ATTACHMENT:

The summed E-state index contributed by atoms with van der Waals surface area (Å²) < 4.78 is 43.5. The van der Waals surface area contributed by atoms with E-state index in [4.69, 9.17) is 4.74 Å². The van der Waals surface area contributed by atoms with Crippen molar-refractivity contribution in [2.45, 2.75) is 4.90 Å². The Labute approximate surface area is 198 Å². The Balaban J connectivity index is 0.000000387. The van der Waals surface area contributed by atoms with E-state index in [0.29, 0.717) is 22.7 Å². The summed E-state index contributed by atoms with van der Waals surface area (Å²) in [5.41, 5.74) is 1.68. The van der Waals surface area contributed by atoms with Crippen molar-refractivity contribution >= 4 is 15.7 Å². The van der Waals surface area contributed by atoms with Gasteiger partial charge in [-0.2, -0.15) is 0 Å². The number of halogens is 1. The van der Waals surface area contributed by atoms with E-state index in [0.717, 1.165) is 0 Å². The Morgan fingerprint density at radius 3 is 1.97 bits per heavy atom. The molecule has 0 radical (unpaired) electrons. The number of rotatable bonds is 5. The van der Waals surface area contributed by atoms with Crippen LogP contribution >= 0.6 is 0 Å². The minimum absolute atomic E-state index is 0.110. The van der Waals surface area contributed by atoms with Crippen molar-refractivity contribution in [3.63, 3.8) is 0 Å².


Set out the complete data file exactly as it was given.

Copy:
The summed E-state index contributed by atoms with van der Waals surface area (Å²) < 4.78 is 43.5. The van der Waals surface area contributed by atoms with E-state index in [4.69, 9.17) is 4.74 Å². The van der Waals surface area contributed by atoms with Crippen molar-refractivity contribution in [2.45, 2.75) is 4.90 Å². The Labute approximate surface area is 198 Å². The Balaban J connectivity index is 0.000000387. The van der Waals surface area contributed by atoms with E-state index in [0.29, 0.717) is 22.7 Å². The summed E-state index contributed by atoms with van der Waals surface area (Å²) in [5.41, 5.74) is 1.68. The van der Waals surface area contributed by atoms with Crippen molar-refractivity contribution >= 4 is 15.7 Å². The van der Waals surface area contributed by atoms with Gasteiger partial charge in [-0.2, -0.15) is 0 Å². The number of halogens is 1. The van der Waals surface area contributed by atoms with E-state index in [0.717, 1.165) is 0 Å². The Morgan fingerprint density at radius 3 is 1.97 bits per heavy atom. The molecule has 0 radical (unpaired) electrons. The number of rotatable bonds is 5. The van der Waals surface area contributed by atoms with Crippen LogP contribution >= 0.6 is 0 Å². The minimum absolute atomic E-state index is 0.110. The van der Waals surface area contributed by atoms with Crippen molar-refractivity contribution in [3.63, 3.8) is 0 Å².